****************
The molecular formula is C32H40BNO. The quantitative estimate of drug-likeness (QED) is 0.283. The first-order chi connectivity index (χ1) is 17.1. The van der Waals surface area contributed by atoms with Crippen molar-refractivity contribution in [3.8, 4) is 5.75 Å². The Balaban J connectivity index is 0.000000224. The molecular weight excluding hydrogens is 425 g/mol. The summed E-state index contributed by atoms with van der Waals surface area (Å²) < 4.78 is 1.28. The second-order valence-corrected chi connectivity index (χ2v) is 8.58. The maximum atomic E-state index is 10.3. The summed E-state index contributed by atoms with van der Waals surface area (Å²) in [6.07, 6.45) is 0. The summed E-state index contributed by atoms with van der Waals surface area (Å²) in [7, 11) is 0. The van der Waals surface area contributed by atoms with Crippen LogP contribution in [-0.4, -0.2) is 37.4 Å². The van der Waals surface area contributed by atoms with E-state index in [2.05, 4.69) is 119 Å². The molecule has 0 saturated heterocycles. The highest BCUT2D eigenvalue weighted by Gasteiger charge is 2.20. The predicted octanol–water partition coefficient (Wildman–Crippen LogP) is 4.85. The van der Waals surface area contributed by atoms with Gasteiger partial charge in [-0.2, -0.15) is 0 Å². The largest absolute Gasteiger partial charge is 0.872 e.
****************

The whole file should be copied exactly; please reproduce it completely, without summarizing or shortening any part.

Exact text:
The molecular formula is C32H40BNO. The quantitative estimate of drug-likeness (QED) is 0.283. The first-order chi connectivity index (χ1) is 17.1. The van der Waals surface area contributed by atoms with Crippen molar-refractivity contribution in [3.8, 4) is 5.75 Å². The Balaban J connectivity index is 0.000000224. The molecular weight excluding hydrogens is 425 g/mol. The summed E-state index contributed by atoms with van der Waals surface area (Å²) < 4.78 is 1.28. The second-order valence-corrected chi connectivity index (χ2v) is 8.58. The maximum atomic E-state index is 10.3. The summed E-state index contributed by atoms with van der Waals surface area (Å²) in [6.07, 6.45) is 0. The summed E-state index contributed by atoms with van der Waals surface area (Å²) in [7, 11) is 0. The van der Waals surface area contributed by atoms with Crippen LogP contribution in [-0.4, -0.2) is 37.4 Å². The van der Waals surface area contributed by atoms with E-state index in [2.05, 4.69) is 119 Å². The molecule has 0 saturated heterocycles. The highest BCUT2D eigenvalue weighted by Gasteiger charge is 2.20. The predicted octanol–water partition coefficient (Wildman–Crippen LogP) is 4.85. The van der Waals surface area contributed by atoms with Gasteiger partial charge in [-0.2, -0.15) is 0 Å². The largest absolute Gasteiger partial charge is 0.872 e.